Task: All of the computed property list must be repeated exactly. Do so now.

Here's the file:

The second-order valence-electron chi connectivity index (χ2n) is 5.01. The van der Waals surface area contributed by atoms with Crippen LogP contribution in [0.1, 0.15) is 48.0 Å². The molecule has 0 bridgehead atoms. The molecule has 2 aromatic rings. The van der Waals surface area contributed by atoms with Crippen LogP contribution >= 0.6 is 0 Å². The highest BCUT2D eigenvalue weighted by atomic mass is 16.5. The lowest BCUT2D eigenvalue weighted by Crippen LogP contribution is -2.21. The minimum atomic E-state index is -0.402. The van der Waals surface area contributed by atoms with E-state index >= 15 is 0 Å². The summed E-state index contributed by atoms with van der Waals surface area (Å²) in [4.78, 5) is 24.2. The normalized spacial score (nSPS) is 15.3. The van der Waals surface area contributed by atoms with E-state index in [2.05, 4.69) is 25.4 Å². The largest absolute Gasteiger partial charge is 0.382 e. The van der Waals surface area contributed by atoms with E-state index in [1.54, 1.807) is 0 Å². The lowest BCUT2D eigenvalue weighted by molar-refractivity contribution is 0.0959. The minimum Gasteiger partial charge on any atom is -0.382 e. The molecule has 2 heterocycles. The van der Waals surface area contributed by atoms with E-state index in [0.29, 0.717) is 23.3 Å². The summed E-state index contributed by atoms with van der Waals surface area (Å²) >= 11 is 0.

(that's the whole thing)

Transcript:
The second-order valence-electron chi connectivity index (χ2n) is 5.01. The van der Waals surface area contributed by atoms with Crippen LogP contribution in [0.1, 0.15) is 48.0 Å². The molecule has 0 bridgehead atoms. The molecule has 2 aromatic rings. The van der Waals surface area contributed by atoms with Crippen LogP contribution >= 0.6 is 0 Å². The highest BCUT2D eigenvalue weighted by atomic mass is 16.5. The lowest BCUT2D eigenvalue weighted by Crippen LogP contribution is -2.21. The minimum atomic E-state index is -0.402. The van der Waals surface area contributed by atoms with E-state index >= 15 is 0 Å². The summed E-state index contributed by atoms with van der Waals surface area (Å²) in [4.78, 5) is 24.2. The normalized spacial score (nSPS) is 15.3. The van der Waals surface area contributed by atoms with E-state index in [2.05, 4.69) is 25.4 Å². The largest absolute Gasteiger partial charge is 0.382 e. The van der Waals surface area contributed by atoms with E-state index in [1.54, 1.807) is 0 Å². The lowest BCUT2D eigenvalue weighted by molar-refractivity contribution is 0.0959. The minimum Gasteiger partial charge on any atom is -0.382 e. The molecule has 2 heterocycles. The van der Waals surface area contributed by atoms with E-state index in [0.29, 0.717) is 23.3 Å². The summed E-state index contributed by atoms with van der Waals surface area (Å²) >= 11 is 0.